Read 1 John 4:7-8
The love of God, a concept deeply rooted in religious teachings and scriptures, is a profound and unending force that has shaped the beliefs and actions of countless individuals throughout history. In 1 John 4:7-8, we are reminded of the imperative to love one another, a foundational principle that underscores the Christian faith. However, one might wonder, why did God, an all-powerful and self-sufficient being, choose to create in the first place?
The fundamental answer to this question lies in the nature of God. It is essential to understand that God does not create out of need or loneliness; He is complete in Himself. The name “I AM” (Exodus 3:13-14) signifies the self-sufficiency of God, and even without any creations, He remains God. Therefore, the motivation for God’s act of creation is not rooted in necessity but rather in His inherent attribute of love.
Love is the ultimate reason behind God’s decision to create. Love, by its nature, seeks to be given, to be shared, and to manifest itself in the world. In 1 Corinthians 13, love is described as charity, emphasizing that love cannot be called such if it is not given. To give love, there must be recipients who can receive it, and this is why God creates. It is through this act of creation that love can manifest in all its glory.
However, love cannot truly manifest if the recipients of that love lack the capacity to feel it. Imagine attempting to express love to an inanimate object, like a stone; it would go unnoticed and unappreciated. Therefore, God’s ultimate creations are beings made in His image and likeness – angels and humans. These creations possess the profound ability to both feel and reflect love, making them the perfect recipients of God’s boundless affection.
Another crucial aspect of love’s manifestation is freewill. Freewill is the ability to choose freely, to decide between love and indifference. Love cannot be genuine if it is imposed upon creations like robotic commands. It is only through freewill that love can truly manifest and be reciprocated.
Yet, freewill has a significant drawback – creations can also choose not to love. So, God faced a choice: to bestow freewill and risk the possibility of His creations rejecting His love or to withhold freewill, thus limiting their capacity to love. God chose the former, fully aware that love, in its truest form, conquers all, even the possibility of rejection.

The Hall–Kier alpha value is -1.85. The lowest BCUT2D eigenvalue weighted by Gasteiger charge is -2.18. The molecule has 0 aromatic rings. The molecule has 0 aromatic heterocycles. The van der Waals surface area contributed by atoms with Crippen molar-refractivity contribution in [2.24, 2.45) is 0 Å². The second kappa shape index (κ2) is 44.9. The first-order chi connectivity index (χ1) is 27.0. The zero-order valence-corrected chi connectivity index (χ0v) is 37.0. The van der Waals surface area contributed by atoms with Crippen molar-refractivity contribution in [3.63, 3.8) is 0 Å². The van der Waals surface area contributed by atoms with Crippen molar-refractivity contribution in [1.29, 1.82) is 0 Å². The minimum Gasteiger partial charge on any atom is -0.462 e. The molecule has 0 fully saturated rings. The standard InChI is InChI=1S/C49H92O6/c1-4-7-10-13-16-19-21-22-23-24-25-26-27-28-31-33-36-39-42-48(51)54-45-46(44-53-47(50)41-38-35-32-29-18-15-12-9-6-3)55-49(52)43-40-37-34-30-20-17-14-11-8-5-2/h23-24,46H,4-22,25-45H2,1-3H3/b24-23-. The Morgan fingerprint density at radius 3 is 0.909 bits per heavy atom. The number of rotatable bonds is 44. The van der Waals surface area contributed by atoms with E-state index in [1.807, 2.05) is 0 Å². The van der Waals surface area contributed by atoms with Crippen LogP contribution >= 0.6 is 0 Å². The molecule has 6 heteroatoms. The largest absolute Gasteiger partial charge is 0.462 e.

The story of Lucifer, the anointed cherub, serves as a prime example of this choice. He possessed the greatest ability to manifest God’s love but chose rebellion instead, and evil was found in him. This decision, along with the rebellion of other angels (Jude 1:6, John 8:44), underscores the weight of freewill and its inherent risks.
So, why is this narrative of God’s love and the consequences of freewill essential for us today?
- God’s love is sovereign: It is given freely, even if it might be rejected. Rejections, in fact, prove the authenticity of God’s love. It is in these moments of rejection that we can witness the undeniable existence of His love. In our own lives, we may face situations beyond our control, but love should not be dependent on circumstances; it should be about the giver. Even in challenging situations, we can find solace in God’s unwavering love.
- Pre-emptively eliminating Lucifer would make God’s love conditional: Love, in its purest form, is given without expecting anything in return. It is an act of charity, not an exchange. God’s love is unconditional, extending even to those who may not accept it. This principle is reflected in Ephesians – God quickens us even when we are spiritually dead.
1 John 4:7 emphasizes that everyone who loves is born of God, signifying that those who are not born again may not fully comprehend or exhibit this kind of love. And 1 John 4:8 reminds us that loving God is directly proportional to knowing Him, reinforcing that the love of God is founded on truth.
In our own lives, we can draw parallels to the love of God when we consider the purpose of marriage, which is often referred to as the fruit of love. As parents, our children are the tangible manifestation of our love. Just as God’s love gives unconditionally, the love we have for our children should reflect this same boundless affection.
IN CONCLUSION, the love of God is a profound and divine force that transcends human understanding. It is the driving force behind the creation of the universe, and it continues to shape our lives and beliefs today. God’s love is not conditional, and it can endure even in the face of rejection. Freewill, with all its risks, is the means by which true love can manifest. It is a reminder that love, in its purest form, is not about expectation but about giving, and it is founded on truth.
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